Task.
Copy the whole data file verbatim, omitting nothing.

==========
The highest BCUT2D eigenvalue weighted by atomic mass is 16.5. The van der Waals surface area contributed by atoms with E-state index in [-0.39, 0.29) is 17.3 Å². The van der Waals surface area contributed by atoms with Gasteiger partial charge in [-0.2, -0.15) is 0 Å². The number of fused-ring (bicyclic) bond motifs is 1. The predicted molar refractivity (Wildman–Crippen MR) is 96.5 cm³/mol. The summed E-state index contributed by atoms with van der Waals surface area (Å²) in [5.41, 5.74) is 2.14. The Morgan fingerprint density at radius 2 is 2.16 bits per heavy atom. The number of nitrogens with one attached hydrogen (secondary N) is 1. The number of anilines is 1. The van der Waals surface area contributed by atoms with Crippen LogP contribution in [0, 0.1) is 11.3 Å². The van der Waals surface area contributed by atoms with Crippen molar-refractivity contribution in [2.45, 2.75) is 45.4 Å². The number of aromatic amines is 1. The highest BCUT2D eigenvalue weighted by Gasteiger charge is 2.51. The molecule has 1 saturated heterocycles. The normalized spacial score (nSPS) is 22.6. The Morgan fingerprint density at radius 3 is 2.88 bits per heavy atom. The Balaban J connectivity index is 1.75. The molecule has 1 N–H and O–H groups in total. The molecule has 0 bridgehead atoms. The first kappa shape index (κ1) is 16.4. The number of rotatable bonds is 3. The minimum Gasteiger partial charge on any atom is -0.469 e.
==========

The highest BCUT2D eigenvalue weighted by atomic mass is 16.5. The van der Waals surface area contributed by atoms with E-state index in [-0.39, 0.29) is 17.3 Å². The van der Waals surface area contributed by atoms with Gasteiger partial charge in [-0.2, -0.15) is 0 Å². The number of fused-ring (bicyclic) bond motifs is 1. The predicted molar refractivity (Wildman–Crippen MR) is 96.5 cm³/mol. The summed E-state index contributed by atoms with van der Waals surface area (Å²) in [5.41, 5.74) is 2.14. The Morgan fingerprint density at radius 2 is 2.16 bits per heavy atom. The number of nitrogens with one attached hydrogen (secondary N) is 1. The number of anilines is 1. The van der Waals surface area contributed by atoms with Crippen LogP contribution in [0, 0.1) is 11.3 Å². The van der Waals surface area contributed by atoms with Crippen molar-refractivity contribution in [2.45, 2.75) is 45.4 Å². The number of aromatic amines is 1. The highest BCUT2D eigenvalue weighted by Gasteiger charge is 2.51. The molecule has 1 saturated heterocycles. The normalized spacial score (nSPS) is 22.6. The Morgan fingerprint density at radius 3 is 2.88 bits per heavy atom. The Balaban J connectivity index is 1.75. The molecule has 1 N–H and O–H groups in total. The molecule has 0 bridgehead atoms. The first kappa shape index (κ1) is 16.4. The number of rotatable bonds is 3. The minimum Gasteiger partial charge on any atom is -0.469 e.